In terms of replay value, I think the game is particularly satisfying. Like Arkham City, there is a heaping amount of side quests and additional story based missions you can go through. The Riddler and Riddler Trophy collectible quests make a return here, but at this point The Riddler calls himself Enigma and the trophies are instead Data Packs filled with information Riddler plans on using to extort and blackmail people. The Challenge Maps are back once again and are still a lot of fun and suitably challenging. I also love getting to play with the alternate skins and as Deathstroke for the challenge maps. Based on his gameplay, I hope Deathstroke is a character we get to play as in future story campaign DLC. Of course, there is also the Knightfall DLC pack that is exclusive to the PS3. This pack features the awesome Knightfall/Az-Bats skin and the 1960's Adam West TV show costume skin, which both look fantastic in action. I especially enjoyed seeing the Knightfall skin in action for the cut scenes.
There is also the multiplayer experience, the first time itís been implemented for the franchise, developed by Splash Damage. The multiplayer mode puts you in the role of a thug in Joker or Baneís gang, Bane himself, or Batman and Robin. The gangs are at war, and Batman and Robin are trying to disrupt their plans. The multiplayer mode is a mixed bag. While Iím glad to see it attempted, in execution itís rather clunky. The maps are very dark and hard to play through. Itís just not an area it seems the franchise was really ready for. I think perhaps some co-op challenge or combat maps would've been a more interesting area for the game to explore, like having Batman and Robin take on a combat arena.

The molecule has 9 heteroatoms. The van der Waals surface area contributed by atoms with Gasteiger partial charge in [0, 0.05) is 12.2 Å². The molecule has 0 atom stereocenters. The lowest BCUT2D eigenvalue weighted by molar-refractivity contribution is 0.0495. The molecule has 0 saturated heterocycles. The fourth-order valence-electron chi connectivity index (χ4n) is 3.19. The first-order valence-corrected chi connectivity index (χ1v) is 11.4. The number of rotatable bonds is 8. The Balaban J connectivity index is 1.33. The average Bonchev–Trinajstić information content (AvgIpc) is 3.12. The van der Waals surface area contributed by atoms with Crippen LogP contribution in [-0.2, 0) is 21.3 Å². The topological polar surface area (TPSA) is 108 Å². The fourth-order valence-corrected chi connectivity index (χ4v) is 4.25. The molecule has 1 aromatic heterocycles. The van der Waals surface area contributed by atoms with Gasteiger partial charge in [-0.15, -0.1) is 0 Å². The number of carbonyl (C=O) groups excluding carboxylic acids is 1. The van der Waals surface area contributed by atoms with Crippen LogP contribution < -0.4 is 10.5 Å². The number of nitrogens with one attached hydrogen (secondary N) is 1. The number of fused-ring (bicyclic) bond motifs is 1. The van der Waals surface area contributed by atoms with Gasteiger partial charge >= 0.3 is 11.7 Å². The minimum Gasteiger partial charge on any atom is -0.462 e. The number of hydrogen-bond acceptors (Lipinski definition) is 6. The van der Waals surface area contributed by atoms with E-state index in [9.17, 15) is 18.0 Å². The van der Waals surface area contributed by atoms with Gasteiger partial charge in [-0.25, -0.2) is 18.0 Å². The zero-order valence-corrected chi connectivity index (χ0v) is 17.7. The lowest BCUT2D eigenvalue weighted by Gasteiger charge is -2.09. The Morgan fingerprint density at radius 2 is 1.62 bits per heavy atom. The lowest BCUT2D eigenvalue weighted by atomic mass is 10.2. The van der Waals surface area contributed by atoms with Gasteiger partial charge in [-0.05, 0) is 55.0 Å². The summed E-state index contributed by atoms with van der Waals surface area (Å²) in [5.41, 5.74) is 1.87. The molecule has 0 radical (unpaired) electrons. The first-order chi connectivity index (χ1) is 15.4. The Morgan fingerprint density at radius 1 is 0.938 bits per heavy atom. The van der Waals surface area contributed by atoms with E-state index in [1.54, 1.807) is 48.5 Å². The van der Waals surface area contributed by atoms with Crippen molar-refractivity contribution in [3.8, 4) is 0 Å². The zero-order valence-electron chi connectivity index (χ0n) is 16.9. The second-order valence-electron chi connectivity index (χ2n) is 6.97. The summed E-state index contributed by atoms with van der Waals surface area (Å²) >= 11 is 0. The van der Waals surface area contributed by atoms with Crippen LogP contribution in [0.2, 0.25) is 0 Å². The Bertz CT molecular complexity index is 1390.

Beautifully designed environments and areas that are packed with Easter eggs and little historic details authentic to the DCU.
There are some fun new gadgets and new elements to the franchise that would nice progressions of the previous game such as quick travel, crime scene reconstruction, the Batcave, and challenge maps accessible through the story mode.
The holiday-themed soundtrack to the game is excellent. The voice talent and soundtrack for the game are top notch.
The main story mode is packed with gameplay and extra story content, plus more fun to be had with the challenge maps and alternate modes.
This is the best storytelling for the franchise to date.
Combat is overall slower and not as fluid and effective as the last two games.
The physical challenges can get frustrating to accomplish since they are in a fixed, arbitrary order where and you have no way to complete them once the main story mode is done.
The game is unfortunately filled with a lot of bugs and glitches, so the game lacks a lot of the polish and smoothness the franchise is known for.
Multiplayer mode is a valiant attempt but overall is not as much fun to play through.
The game does have its issues, but Arkham Origins is still an overall satisfying experience. The biggest drawbacks are really the slower combat and the glitches, which are unfortunate, but still not a deal breaker. The game still has a good amount to offer and is likely a good way to tide you over until Rocksteady returns with the true successor to Arkham City. It's unfortunate the game did not get more time to be polished and get those extra kinks smoothed out, but for Batman fans and fans of the franchise, the game is still worth a look.
Gotham during Christmas time looks awesome. The overall look of the game and new environments are nice and really well done. The frame rate issues though keep me from giving it a higher rating.
There are a lot of nice changes should continue on with the next Arkham title. However, the combat has taken a hit, the challenges are at times very frustrating, and the glitches and lack of polish are bad.
The game boasts an incredible soundtrack and a great voice cast.
The challenge maps and side quests are fun to play through, but multiplayer is a flawed and clunky experience. And the frequent glitches are a chore to deal with at times.
The game is not quite the revelation Arkham Asylum and Arkham City were, but it still has its good points such as the strong storytelling and character development.